Here Comes Quantitative Tightening

All of a sudden the Fed got a little tougher. Perhaps the success of the hit movie Wonder Woman has inspired Fed Chairwoman Janet Yellen to discard her prior timidity to show us how much monetary muscle she can flex when the time comes for action. Although the Fed’s decision this week to raise interest rates by 25 basis points was widely expected, the surprise came in how the medicine was administered. Most observers had expected a ‘dovish’ hike in which a slight tightening would be accompanied by an abundance of caution, exhaustive analysis of downside risks, and assurances that the Fed would think twice before proceeding any farther. But that’s not what happened. Instead Yellen adopted what should be viewed as the most hawkish policy stance of her chairmanship. The dovish expectations resulted from increasing acknowledgement that the economy remains stubbornly weak. Just like most of the years in this decade, 2017 kicked off with giddy hopes of three percent growth. But as has been the case consistently, those hopes were quickly dashed. First quarter GDP came in at just 1.2%. What’s worse, second quarter estimates have been continuously reduced, offering no indication that a snap back is imminent. The very day of the Fed meeting, fresh retail sales and business inventory data surprised on the weak side, becoming just the latest in a series of bad data points (including figures on auto sales and manufacturing). By definition these reports should further depress GDP growth (much as widening trade deficits already have).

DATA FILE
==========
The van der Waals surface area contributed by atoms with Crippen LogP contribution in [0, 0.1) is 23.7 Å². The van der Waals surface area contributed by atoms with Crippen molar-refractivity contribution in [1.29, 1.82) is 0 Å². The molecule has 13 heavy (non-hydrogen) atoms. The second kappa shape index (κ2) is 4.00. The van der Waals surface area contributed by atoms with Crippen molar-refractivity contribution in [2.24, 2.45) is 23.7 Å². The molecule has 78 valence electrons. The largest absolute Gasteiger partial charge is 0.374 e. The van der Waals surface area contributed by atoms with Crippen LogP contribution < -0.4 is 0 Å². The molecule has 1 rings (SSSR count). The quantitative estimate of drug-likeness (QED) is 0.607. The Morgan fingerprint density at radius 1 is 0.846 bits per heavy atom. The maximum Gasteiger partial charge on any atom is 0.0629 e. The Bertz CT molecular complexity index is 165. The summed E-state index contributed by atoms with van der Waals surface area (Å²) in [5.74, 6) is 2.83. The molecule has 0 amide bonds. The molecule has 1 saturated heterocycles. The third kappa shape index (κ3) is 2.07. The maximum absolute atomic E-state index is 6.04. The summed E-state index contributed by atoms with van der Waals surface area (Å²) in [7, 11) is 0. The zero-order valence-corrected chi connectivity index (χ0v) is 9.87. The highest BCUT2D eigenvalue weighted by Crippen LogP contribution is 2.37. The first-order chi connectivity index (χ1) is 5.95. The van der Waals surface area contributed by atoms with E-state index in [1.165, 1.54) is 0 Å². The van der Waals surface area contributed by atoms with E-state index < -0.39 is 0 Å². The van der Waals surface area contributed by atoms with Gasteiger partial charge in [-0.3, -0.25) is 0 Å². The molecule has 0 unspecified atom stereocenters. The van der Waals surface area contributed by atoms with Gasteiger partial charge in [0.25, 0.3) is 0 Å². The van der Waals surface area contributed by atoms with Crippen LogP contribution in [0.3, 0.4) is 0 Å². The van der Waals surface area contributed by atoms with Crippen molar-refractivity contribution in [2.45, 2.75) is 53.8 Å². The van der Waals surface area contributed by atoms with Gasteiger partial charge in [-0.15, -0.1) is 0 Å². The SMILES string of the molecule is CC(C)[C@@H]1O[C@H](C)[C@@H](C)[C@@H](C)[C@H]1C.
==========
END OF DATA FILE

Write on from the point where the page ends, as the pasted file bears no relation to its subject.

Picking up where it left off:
This post was published at Euro Pac on Friday, June 16, 2017.